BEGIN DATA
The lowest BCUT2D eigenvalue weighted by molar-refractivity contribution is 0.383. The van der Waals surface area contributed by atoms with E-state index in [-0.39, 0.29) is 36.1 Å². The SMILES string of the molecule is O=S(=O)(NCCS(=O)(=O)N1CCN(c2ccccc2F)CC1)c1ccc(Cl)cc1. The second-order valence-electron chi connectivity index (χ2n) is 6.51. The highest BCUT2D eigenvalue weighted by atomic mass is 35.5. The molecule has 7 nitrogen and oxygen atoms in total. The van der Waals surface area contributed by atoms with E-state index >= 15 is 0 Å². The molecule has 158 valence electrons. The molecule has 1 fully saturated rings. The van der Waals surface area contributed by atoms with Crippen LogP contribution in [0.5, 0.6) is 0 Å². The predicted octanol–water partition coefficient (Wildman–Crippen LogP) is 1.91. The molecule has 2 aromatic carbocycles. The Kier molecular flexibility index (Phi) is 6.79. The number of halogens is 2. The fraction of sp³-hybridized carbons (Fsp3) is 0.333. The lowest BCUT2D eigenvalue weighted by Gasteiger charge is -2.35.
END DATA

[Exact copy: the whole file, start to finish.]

The lowest BCUT2D eigenvalue weighted by molar-refractivity contribution is 0.383. The van der Waals surface area contributed by atoms with E-state index in [-0.39, 0.29) is 36.1 Å². The SMILES string of the molecule is O=S(=O)(NCCS(=O)(=O)N1CCN(c2ccccc2F)CC1)c1ccc(Cl)cc1. The second-order valence-electron chi connectivity index (χ2n) is 6.51. The highest BCUT2D eigenvalue weighted by atomic mass is 35.5. The molecule has 7 nitrogen and oxygen atoms in total. The van der Waals surface area contributed by atoms with E-state index >= 15 is 0 Å². The molecule has 158 valence electrons. The molecule has 1 fully saturated rings. The van der Waals surface area contributed by atoms with Crippen LogP contribution in [0.5, 0.6) is 0 Å². The predicted octanol–water partition coefficient (Wildman–Crippen LogP) is 1.91. The molecule has 2 aromatic carbocycles. The Kier molecular flexibility index (Phi) is 6.79. The number of halogens is 2. The fraction of sp³-hybridized carbons (Fsp3) is 0.333. The lowest BCUT2D eigenvalue weighted by Gasteiger charge is -2.35.